Pedro would first face Barry Larkin, who finally struck out after an eight-pitch duel with Martinez. Pedro brought the heat to Larkin, now walking back to the dugout in disbelief as fans were giving their hometown hero the ovation that he deserved.

Pedro would easily waltz through the next five batters in the game as he finished his All-Star start, working two innings of completely dominant ball. He stuck out five of the six batters he faced.

After the celebration of Williams that night, Pedro clearly fed off of the emotion and delivered the best effort he could muster. He would later go on to win the MVP of the game.

Throughout the night, pitching was the American League's key to success in this game as the pitching staff, led by Martinez, had only allowed one run to the National League's best.

Sammy Sosa, Vladimir Guerrero, and Mike Piazza were just a few of the NL's All-Stars.

Especially after the Home Run Derby, Martinez had shown some fear when it came to this group of elite hitters that he was set to face.

"After seeing the guys in BP and in the home run contest, I knew I had to get my pitches where I wanted or else I was going to get hurt," Martinez said.

Unlike the National League, the AL would come out with a fast start, as they scored two runs in the first inning.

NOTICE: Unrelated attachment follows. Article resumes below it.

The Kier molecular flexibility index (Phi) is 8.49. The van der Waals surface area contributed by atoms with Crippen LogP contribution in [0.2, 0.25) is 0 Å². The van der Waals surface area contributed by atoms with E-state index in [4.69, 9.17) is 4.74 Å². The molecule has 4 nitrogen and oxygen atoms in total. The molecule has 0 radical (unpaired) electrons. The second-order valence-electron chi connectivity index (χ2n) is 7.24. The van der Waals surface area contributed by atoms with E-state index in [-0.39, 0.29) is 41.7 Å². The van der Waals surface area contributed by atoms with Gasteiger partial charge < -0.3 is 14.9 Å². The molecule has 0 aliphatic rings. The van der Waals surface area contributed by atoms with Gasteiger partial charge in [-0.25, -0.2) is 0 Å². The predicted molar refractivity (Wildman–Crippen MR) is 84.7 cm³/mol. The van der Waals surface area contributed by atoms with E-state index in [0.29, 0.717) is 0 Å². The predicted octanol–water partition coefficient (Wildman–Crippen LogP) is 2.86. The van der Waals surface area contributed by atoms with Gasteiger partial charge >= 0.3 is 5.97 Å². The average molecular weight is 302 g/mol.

Although the damage was done, this could have been a much bigger mess as the bases were all loaded when Rafael Palmeiro grounded out to end the inning, getting future Boston hero Curt Schilling out of an early jam.

After Martinez was pulled from his dominant performance, the rest of the AL pitchers followed suit, allowing just one run, which came in the third inning when Barry Larkin drove in a run.

The game was already going great for the AL fans, but when they thought it wouldn't get any better, Joe Torre added some Red Sox-Yankees flavor when the fan favorite, Nomar Garciaparra, was taken out of the game and was replaced by Derek Jeter.

As Jeter came onto the field to a chorus of boos, he would embrace Nomar as well as emulate Nomar's batting stance as part of a tribute to Garciaparra. Nomar leaving reminded the fans of Williams' leaving, as two Red Sox legends would leave the field as heroes.

After that one run had scored for the NL, the AL held the NL to only eight hits in the entire game and to less than two hits per inning for the rest of the game. Though somehow neither team hit a home run or produced any real offense, fans were on their feet this entire game because it had been so competitive.